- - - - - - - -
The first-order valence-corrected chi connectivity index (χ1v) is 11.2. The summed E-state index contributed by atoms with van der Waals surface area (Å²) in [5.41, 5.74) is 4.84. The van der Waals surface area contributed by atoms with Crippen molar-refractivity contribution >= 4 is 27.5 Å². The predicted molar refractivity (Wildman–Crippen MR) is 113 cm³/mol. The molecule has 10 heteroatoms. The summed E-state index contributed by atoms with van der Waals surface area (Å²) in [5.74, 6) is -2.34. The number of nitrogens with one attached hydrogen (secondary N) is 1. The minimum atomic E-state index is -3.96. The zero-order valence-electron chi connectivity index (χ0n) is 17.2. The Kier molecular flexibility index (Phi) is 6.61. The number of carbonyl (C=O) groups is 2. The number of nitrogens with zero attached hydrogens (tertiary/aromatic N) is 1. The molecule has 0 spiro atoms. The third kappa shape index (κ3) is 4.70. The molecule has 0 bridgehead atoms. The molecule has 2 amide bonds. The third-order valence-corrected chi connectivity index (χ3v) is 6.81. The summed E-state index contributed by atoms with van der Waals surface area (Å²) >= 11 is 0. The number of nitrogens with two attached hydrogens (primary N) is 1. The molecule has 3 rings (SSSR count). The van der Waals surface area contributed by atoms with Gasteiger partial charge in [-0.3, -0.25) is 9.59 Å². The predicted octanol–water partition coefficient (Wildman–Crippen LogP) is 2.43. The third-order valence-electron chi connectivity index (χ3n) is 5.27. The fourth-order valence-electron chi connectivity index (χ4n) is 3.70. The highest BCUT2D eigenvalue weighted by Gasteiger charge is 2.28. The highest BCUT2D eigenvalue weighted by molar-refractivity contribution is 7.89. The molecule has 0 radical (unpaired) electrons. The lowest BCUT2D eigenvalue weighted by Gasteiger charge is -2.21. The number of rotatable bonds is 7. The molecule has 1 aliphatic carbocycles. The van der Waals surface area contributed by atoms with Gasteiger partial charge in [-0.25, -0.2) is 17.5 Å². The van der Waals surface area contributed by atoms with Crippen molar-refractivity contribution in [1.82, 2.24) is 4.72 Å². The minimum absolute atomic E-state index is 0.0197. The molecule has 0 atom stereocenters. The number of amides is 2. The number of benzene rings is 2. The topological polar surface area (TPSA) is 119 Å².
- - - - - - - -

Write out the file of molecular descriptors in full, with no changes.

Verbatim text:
The first-order valence-corrected chi connectivity index (χ1v) is 11.2. The summed E-state index contributed by atoms with van der Waals surface area (Å²) in [5.41, 5.74) is 4.84. The van der Waals surface area contributed by atoms with Crippen molar-refractivity contribution >= 4 is 27.5 Å². The predicted molar refractivity (Wildman–Crippen MR) is 113 cm³/mol. The molecule has 10 heteroatoms. The summed E-state index contributed by atoms with van der Waals surface area (Å²) in [5.74, 6) is -2.34. The number of nitrogens with one attached hydrogen (secondary N) is 1. The minimum atomic E-state index is -3.96. The zero-order valence-electron chi connectivity index (χ0n) is 17.2. The Kier molecular flexibility index (Phi) is 6.61. The number of carbonyl (C=O) groups is 2. The number of nitrogens with zero attached hydrogens (tertiary/aromatic N) is 1. The molecule has 0 spiro atoms. The third kappa shape index (κ3) is 4.70. The molecule has 0 bridgehead atoms. The molecule has 2 amide bonds. The third-order valence-corrected chi connectivity index (χ3v) is 6.81. The summed E-state index contributed by atoms with van der Waals surface area (Å²) >= 11 is 0. The number of nitrogens with two attached hydrogens (primary N) is 1. The molecule has 3 rings (SSSR count). The van der Waals surface area contributed by atoms with Gasteiger partial charge in [-0.3, -0.25) is 9.59 Å². The predicted octanol–water partition coefficient (Wildman–Crippen LogP) is 2.43. The third-order valence-electron chi connectivity index (χ3n) is 5.27. The fourth-order valence-electron chi connectivity index (χ4n) is 3.70. The highest BCUT2D eigenvalue weighted by Gasteiger charge is 2.28. The highest BCUT2D eigenvalue weighted by molar-refractivity contribution is 7.89. The molecule has 0 radical (unpaired) electrons. The lowest BCUT2D eigenvalue weighted by Gasteiger charge is -2.21. The number of rotatable bonds is 7. The molecule has 1 aliphatic carbocycles. The van der Waals surface area contributed by atoms with Gasteiger partial charge in [-0.25, -0.2) is 17.5 Å². The van der Waals surface area contributed by atoms with Crippen molar-refractivity contribution in [1.82, 2.24) is 4.72 Å². The minimum absolute atomic E-state index is 0.0197. The molecule has 0 atom stereocenters. The number of amides is 2. The number of benzene rings is 2. The topological polar surface area (TPSA) is 119 Å².